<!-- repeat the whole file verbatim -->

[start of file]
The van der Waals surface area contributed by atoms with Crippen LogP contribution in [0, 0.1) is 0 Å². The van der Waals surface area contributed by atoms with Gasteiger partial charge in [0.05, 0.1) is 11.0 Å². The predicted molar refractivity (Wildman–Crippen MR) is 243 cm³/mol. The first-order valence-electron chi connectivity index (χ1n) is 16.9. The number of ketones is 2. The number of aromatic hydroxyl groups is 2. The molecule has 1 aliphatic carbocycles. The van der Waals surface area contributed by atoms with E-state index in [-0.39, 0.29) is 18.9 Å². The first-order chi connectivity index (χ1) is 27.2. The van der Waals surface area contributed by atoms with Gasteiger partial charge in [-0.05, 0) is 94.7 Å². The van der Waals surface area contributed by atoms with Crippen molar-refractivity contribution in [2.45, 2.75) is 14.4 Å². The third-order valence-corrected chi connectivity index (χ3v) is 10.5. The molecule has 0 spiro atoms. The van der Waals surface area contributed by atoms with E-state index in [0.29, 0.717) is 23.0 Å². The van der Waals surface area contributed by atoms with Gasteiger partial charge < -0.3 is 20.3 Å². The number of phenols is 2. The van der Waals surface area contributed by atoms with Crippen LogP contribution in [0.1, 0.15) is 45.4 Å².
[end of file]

The van der Waals surface area contributed by atoms with Crippen LogP contribution in [0, 0.1) is 0 Å². The van der Waals surface area contributed by atoms with Gasteiger partial charge in [0.05, 0.1) is 11.0 Å². The predicted molar refractivity (Wildman–Crippen MR) is 243 cm³/mol. The first-order valence-electron chi connectivity index (χ1n) is 16.9. The number of ketones is 2. The number of aromatic hydroxyl groups is 2. The molecule has 1 aliphatic carbocycles. The van der Waals surface area contributed by atoms with E-state index in [-0.39, 0.29) is 18.9 Å². The first-order chi connectivity index (χ1) is 27.2. The van der Waals surface area contributed by atoms with Gasteiger partial charge in [-0.05, 0) is 94.7 Å². The van der Waals surface area contributed by atoms with Crippen molar-refractivity contribution in [2.45, 2.75) is 14.4 Å². The third-order valence-corrected chi connectivity index (χ3v) is 10.5. The molecule has 0 spiro atoms. The van der Waals surface area contributed by atoms with E-state index in [0.29, 0.717) is 23.0 Å². The van der Waals surface area contributed by atoms with Gasteiger partial charge < -0.3 is 20.3 Å². The number of phenols is 2. The van der Waals surface area contributed by atoms with Crippen LogP contribution in [0.1, 0.15) is 45.4 Å².